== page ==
Building for the Future
Nashville is booming, and so is Vanderbilt. Living here, we’ve all become accustomed to seeing large construction cranes dotting the skyline. And over the past two years, more of these cranes are popping up on our campus. These reflect exciting investments being made in our community and in our academic research and teaching missions, and are dramatic signals of our significant forward momentum.
Five of our schools as well as the Jean and Alexander Heard Library have building projects underway or recently completed:
In addition, Peabody College is in planning stages for renovations to some of its historic buildings, which will support undergraduate and graduate education as well as research.
The university is also embarking on two separate strategic master planning processes, one focusing broadly on the humanities as well as the College of Arts and Science buildings in the historic core of campus, and another on trans-institutional sciences and engineering programs. Both the humanities and the sciences at Vanderbilt transcend disciplinary as well as school and college boundaries—some of the most exciting and innovative collaborations take place at the intersection of these boundaries. By holistically examining these physical spaces, we are positioned to build on our strengths and to act upon opportunities for strategic investments as they arise across the next decade or more.
All of these projects share a common goal – to enhance and elevate discovery and learning at Vanderbilt. The work is guided by principles set forth by the Academic Strategic Plan, FutureVU, and, in the case of humanities efforts, the Chancellor’s Humanities Committee 2017 report. For all of these efforts, there will be ample opportunities for the campus community to offer feedback.
Looking beyond the schools and colleges, we continue to make progress on our commitment to providing a singular undergraduate residential education experience that fosters community through living-learning experiences. Additional residential colleges are necessary to achieve our goal of providing these experiences to all students: E. Bronson Ingram Residential College will open in the fall 2018; we launched construction in mid-December for a residential college at the corner of West End and 25th Avenue; and further planning is underway for residential colleges that will replace the Carmichael Towers. Key to the success of these residential colleges are staff and the faculty in residence.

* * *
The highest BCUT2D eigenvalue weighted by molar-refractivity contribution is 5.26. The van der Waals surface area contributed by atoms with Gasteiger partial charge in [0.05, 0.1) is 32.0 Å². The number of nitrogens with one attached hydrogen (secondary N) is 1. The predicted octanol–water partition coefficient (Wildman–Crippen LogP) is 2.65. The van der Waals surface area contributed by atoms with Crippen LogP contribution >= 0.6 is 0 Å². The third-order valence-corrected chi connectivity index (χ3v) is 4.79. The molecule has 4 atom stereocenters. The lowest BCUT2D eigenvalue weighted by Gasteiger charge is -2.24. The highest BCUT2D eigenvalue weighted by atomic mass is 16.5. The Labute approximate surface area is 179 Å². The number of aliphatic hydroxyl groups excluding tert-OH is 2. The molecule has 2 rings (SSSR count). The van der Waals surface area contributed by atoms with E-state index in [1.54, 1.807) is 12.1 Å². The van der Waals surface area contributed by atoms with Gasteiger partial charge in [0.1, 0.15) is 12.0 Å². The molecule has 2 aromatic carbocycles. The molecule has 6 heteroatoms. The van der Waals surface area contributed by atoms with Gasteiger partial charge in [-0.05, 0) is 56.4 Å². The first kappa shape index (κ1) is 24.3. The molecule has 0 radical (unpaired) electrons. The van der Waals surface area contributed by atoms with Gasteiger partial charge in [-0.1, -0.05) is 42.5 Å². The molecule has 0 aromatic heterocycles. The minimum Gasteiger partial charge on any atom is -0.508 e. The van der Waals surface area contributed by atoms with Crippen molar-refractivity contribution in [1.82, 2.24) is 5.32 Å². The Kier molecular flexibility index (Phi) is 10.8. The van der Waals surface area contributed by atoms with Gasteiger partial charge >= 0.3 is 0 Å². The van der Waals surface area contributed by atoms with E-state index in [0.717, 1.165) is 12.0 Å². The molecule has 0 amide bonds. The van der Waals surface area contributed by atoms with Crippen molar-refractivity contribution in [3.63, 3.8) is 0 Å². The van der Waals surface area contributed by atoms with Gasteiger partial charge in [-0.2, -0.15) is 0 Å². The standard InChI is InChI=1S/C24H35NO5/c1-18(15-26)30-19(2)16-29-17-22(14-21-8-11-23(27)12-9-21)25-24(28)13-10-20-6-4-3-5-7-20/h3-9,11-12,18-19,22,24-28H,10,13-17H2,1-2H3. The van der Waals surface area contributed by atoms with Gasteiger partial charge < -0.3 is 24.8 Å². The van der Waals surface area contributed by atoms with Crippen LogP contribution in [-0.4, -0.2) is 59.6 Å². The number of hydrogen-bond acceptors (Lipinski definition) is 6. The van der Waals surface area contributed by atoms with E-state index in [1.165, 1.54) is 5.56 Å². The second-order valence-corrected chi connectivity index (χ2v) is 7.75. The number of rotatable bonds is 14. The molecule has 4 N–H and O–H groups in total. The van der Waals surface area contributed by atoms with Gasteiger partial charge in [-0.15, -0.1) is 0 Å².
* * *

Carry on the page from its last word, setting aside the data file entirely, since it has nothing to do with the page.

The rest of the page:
The Dean of the Martha Rivers Ingram Commons and the ten faculty heads of house play pivotal roles in shaping the experience of first year students. We’ve successfully built upon that model at Warren and Moore Residential Colleges, where faculty directors help advance the goals for residential learning for upper class students. Our living-learning communities like McTyeire and Mayfield are also guided and enlivened by faculty mentors. These carefully planned and engaged residential communities create a shared experience that is welcoming, inclusive and transformative. To follow the build out of our residential colleges and to learn how faculty can get involved, visit our new website.
Planning is also underway to develop residential experiences for graduate and professional students. The goal is to develop a distinct neighborhood that fosters a sense of community. A working group spent the last academic year engaging with stakeholders and surveyed students on this topic. The next step is to work with a consulting group to analyze the working group and survey feedback, and to identify an ideal location for this “graduate village.”
Also part of FutureVU is the beautification project for the entire West End neighborhood, which comprises the area between 25th Avenue, West End Avenue, West Side Row and Vanderbilt Place. As the neighborhood is transformed into a more park-like setting we will advance our vision for creating more inclusive and welcoming spaces for engagement.
When seen as a whole, all of this work reflects a pivotal moment in the university’s history. We are infusing our spaces and buildings with intentional, creative and bold capacity for learning and discovery that will support and inspire future generations of faculty, staff and students. It is important to note that none of this work would be possible without the significant and transformative gifts from our philanthropic partners.
To keep everyone updated on the numerous projects, we launched an Academic Affairs capital projects webpage. In addition, I encourage you to visit the FutureVU website, which outlines our campus land use principles and strategy.
Susan R. Wente
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